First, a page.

If a DC supply is connected to a capacitor, the capacitor will charge up to the supply voltage. Initially, there is a surge of current as the capacitor begins to store charge, but as it becomes fully charged, the current gradually decreases and eventually stops, leaving the capacitor with a voltage equal to that of the DC supply.

Yes, a capacitor can be connected to a DC supply. When connected, the capacitor will charge to the voltage of the DC supply and then act as an open circuit, preventing any further current from flowing through the circuit.

A capacitor is added to a DC power supply primarily to smooth out voltage fluctuations and filter out noise. It helps in maintaining a stable DC output by storing and releasing charge as needed, which reduces voltage ripple and ensures a more constant and clean power supply to sensitive electronic components.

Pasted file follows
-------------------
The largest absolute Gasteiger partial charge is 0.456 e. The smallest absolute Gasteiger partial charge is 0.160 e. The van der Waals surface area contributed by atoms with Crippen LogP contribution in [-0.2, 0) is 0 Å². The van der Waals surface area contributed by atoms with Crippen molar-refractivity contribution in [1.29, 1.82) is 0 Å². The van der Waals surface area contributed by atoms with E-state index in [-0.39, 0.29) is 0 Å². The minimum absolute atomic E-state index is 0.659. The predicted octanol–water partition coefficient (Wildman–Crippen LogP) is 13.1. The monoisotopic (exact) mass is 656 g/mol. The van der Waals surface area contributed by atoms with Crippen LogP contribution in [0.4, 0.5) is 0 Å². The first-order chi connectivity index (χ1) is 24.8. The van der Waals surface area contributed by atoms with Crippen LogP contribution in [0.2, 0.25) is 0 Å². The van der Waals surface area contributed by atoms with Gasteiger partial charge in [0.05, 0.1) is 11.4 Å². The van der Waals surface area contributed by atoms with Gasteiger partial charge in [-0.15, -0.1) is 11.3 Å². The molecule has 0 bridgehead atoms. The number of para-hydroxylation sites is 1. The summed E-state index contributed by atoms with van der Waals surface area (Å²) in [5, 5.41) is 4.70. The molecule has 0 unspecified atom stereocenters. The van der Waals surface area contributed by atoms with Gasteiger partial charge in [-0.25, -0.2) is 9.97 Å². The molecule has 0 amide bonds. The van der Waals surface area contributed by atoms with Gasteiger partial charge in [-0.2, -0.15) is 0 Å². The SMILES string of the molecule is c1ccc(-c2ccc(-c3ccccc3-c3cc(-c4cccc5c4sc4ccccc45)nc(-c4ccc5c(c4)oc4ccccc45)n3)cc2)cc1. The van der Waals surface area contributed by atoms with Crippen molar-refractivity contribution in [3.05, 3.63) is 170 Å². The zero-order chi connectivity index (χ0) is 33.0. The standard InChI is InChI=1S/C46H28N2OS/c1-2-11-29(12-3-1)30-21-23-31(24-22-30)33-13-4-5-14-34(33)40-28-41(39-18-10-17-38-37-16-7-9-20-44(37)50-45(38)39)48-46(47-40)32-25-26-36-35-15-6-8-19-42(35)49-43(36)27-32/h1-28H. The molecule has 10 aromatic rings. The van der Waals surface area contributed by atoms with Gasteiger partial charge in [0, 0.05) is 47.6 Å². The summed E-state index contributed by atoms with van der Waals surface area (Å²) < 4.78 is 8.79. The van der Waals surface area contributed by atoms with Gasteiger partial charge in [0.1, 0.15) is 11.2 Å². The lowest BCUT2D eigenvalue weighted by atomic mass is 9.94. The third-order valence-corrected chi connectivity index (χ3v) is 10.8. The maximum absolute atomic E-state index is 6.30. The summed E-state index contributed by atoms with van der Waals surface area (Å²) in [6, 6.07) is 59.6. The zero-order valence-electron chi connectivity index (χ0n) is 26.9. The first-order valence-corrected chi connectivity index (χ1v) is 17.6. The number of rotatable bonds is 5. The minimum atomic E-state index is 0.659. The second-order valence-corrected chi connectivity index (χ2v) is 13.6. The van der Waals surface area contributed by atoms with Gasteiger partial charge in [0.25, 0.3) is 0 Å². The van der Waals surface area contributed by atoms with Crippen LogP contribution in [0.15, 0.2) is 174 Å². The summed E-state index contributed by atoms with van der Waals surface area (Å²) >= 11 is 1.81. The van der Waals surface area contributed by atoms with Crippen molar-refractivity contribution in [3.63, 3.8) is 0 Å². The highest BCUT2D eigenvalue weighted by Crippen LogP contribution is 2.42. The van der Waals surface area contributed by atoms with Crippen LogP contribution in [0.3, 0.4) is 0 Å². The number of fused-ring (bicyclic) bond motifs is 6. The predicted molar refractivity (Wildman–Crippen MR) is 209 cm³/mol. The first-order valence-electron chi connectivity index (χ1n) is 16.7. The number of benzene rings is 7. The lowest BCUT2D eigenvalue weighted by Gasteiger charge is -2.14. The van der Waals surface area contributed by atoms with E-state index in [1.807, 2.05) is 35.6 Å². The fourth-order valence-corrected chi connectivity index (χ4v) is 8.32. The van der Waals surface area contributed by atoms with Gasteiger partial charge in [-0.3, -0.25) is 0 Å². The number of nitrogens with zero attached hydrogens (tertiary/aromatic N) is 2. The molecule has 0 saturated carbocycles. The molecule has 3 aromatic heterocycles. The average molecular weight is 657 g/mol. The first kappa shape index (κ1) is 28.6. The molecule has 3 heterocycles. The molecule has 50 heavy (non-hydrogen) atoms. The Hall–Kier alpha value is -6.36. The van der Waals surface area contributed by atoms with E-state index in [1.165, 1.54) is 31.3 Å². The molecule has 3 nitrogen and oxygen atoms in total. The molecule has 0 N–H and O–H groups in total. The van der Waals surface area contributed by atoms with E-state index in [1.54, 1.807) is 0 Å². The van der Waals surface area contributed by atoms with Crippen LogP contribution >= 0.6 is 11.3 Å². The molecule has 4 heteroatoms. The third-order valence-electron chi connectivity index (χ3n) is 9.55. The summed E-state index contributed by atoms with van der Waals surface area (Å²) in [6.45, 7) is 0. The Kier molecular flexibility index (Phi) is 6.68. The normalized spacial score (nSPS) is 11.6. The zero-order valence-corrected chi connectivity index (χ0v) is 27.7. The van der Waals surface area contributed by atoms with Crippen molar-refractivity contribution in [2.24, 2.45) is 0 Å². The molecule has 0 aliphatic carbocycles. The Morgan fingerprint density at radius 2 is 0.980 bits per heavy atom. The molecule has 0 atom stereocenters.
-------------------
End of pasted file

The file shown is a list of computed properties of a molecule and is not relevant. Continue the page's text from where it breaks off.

When a DC voltage is applied to a capacitor, it initially allows current to flow as it starts to charge. The voltage across the capacitor gradually increases until it matches the applied DC voltage. Once fully charged, the capacitor blocks further current flow, effectively acting as an open circuit.

In a DC circuit, a capacitor initially allows a surge of current as it charges up to the supply voltage. After the capacitor is fully charged, it stops conducting current and behaves like an open circuit. This characteristic makes capacitors useful for filtering and smoothing applications in DC circuits, where they can help maintain a steady voltage by mitigating fluctuations.